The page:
In, Through, & Out

It’s a late November afternoon, and the only reason I am out on my skis for the first snow is I’m getting paid for it.

screenshot_20190107-1213062-01It feels awful. I can barely move. We’re supposed to be double-poling across this field, and every muscle in my body is burning as though it’s never done this before. The 40 other coaches around me all seem like they’re having fun.

We’re supposed to be learning how to coach little kids. I get the impression we’re also proving we’re competent enough to move on skis. The bar is not high. Still, I leave the coach’s practice feeling I barely cleared it.

How am I going to do this for a whole winter? Once a week, I have to go out and ski with 5th-8th graders and pretend they’re not totally kicking my butt? Act like I was once an athlete? I’m going to fool no one. I am dreading this. And anyway, I’m scared of kids.


But coaching a BKL (Bill Koch League, a youth ski program) group turned out to be, unsurprisingly to all but myself, super fun and not at all scary. Well, the kids are a little scary, but that can be forgiven, right? And anyway, it didn’t matter if I was scared of the kids. They made me laugh. They made me ski. Once a week, for an hour, if the kids were moving I was moving. And once a week was enough. My body was ready, but my brain was still so scared to move.

Going out with the kids gave me a reason to ski that wasn’t about me. It wasn’t about OTS. It wasn’t about me racing. It was barely even about the kids’ racing. They looked at races as fun events they did with their friends, and maybe got to eat ice cream after. I can’t remember ever thinking of racing in this way.

It almost seems cliche to say a group of middle schoolers helped me start having fun with my sport again, and got me moving when I’d been sidelined by illness for 15 months. Even if it is cliche, it is true. Once a week turned into three times a week, and before I knew it, fitness was returning. And I was smiling. Because when a kid smiles because skiing is just so gosh darn fun, it’s hard not to smile back.

The story of how I got myself into OTS has been a common topic on this blog for 20 months. (See here, and here.) Skiing with the BKL kids is just the beginning of the story of how I’m getting myself out. I’ve written about three lessons I learned getting through OTS, and today I have something new to share about that process.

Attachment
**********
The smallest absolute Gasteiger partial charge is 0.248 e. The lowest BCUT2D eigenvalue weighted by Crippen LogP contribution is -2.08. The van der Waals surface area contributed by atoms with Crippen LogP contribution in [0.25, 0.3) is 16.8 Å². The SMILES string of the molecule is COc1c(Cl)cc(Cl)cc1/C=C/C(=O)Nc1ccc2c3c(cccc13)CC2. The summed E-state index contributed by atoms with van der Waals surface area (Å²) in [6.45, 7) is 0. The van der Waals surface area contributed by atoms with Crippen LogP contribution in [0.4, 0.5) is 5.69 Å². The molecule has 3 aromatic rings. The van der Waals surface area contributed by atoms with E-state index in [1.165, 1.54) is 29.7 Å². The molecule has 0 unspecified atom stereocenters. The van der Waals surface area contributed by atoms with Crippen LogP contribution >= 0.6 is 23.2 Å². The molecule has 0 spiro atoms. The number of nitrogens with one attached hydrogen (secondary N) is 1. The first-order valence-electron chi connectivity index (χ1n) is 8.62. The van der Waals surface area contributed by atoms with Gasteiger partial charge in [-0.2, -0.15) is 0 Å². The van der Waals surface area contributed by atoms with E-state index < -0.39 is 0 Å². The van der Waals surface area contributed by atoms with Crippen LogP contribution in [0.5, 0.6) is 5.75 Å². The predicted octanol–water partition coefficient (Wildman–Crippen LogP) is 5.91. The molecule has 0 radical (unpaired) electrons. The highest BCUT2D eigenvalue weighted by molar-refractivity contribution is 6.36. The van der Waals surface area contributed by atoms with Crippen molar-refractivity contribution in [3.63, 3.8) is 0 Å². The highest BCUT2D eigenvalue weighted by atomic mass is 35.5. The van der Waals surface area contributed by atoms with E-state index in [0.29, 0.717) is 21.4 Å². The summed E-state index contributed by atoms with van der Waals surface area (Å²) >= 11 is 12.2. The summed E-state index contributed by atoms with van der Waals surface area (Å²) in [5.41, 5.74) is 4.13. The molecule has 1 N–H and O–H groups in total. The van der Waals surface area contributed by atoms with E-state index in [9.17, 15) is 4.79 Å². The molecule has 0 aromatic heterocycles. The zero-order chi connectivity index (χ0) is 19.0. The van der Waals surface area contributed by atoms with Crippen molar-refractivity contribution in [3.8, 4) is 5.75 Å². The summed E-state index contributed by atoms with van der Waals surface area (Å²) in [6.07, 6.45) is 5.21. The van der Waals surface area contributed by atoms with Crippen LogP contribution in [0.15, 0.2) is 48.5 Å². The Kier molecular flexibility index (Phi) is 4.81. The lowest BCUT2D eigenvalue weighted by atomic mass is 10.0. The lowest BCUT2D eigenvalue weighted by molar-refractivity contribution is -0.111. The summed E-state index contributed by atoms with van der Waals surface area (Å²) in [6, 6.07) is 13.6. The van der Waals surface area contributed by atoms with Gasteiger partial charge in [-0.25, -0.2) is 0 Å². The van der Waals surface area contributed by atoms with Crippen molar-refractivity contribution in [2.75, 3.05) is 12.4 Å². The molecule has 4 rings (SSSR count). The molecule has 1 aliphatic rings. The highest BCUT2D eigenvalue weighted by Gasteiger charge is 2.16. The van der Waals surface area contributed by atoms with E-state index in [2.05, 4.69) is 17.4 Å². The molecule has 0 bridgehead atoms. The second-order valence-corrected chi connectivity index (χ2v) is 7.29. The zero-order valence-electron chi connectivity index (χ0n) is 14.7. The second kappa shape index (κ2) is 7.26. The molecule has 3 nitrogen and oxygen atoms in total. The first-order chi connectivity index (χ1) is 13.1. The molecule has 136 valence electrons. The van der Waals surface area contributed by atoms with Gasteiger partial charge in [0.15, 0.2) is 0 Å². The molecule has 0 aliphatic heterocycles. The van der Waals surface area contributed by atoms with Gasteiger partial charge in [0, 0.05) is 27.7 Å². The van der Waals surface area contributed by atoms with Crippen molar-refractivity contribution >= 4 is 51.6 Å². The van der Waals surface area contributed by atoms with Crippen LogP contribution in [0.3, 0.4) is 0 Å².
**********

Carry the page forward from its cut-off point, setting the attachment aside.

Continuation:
April 2019: I’ve been completely sedentary for four months, with a single exception (hiking Angel’s Landing in Zion National Park.) I am alone at the Lodge. I mean alone. We’re not open for the season yet, and the rest of my crew has gone somewhere else. I am trying to feel in my physical body that sensation of bringing my voice out through a big curve in the back of my throat.

Singers indicate this feeling by curving their finger alongside their jaw and jutting their head forward. I don’t really know what it means.

It’s confusing, like learning ski technique by watching someone’s shadow. So I experiment. If I do this does my voice come out all high and strong? No? How about this? Still screechy. This is why I have to be alone.

IMG_9306-01I’ve sung in my car for as long as I’ve had a car. But I started really practicing in the fall of 2018. Launching from a single voice lesson, I expanded my conception of what notes I was capable of hitting. I started singing along to female artists, when I’d previously preferred men. And the notes kept getting higher.

In September it was the B4 in Jana Kramer’s Why Ya Wanna. By November it was E5 in a whole bunch of songs: Madilyn Paige covering Sia’s Titanium, Sara Bareilles’s Brave, and Idina Menzel’s Let it Go. It took me months to learn to nail it, and this remains the highest note I can confidently hit. The F#5 in Sia’s Chandelier has been my pursuit for a while now.

As I began singing regularly, I found I had good days and bad days, just like in endurance training. I could tell from the warmup what kind of day it was going to be, and I learned there was no point pushing my voice on a bad day; I’d only be more tired the next. Sometimes after a particularly taxing session I would take a whole week off from singing, and I’d come back feeling stronger than ever. Just like training.

I began to think of singing as the primary substitute in the hole left behind by aerobic training. I observed progress over time: notes that used be airy and insubstantial are now powerful, sung in a lower register. Songs that I used to drop a whole octave to sing along to, I now sing in the same octave as the artist. When I sing, I can feel my body responding, tweaking, trying to find the place where it feels just right.

For a time,  I wondered if I would keep singing when I was able to return to aerobic training. In the beginning, I suspected I wouldn’t. I was wrong.

Singing has become a part of the way I interact with, test, and yes, train my body. It’s no longer something filling a hole, helping me get through a tough time. It’s a gift: a new part of me.


Are you a vocal coach? Want to give me lessons? I’ll trade for endurance coaching 🙂



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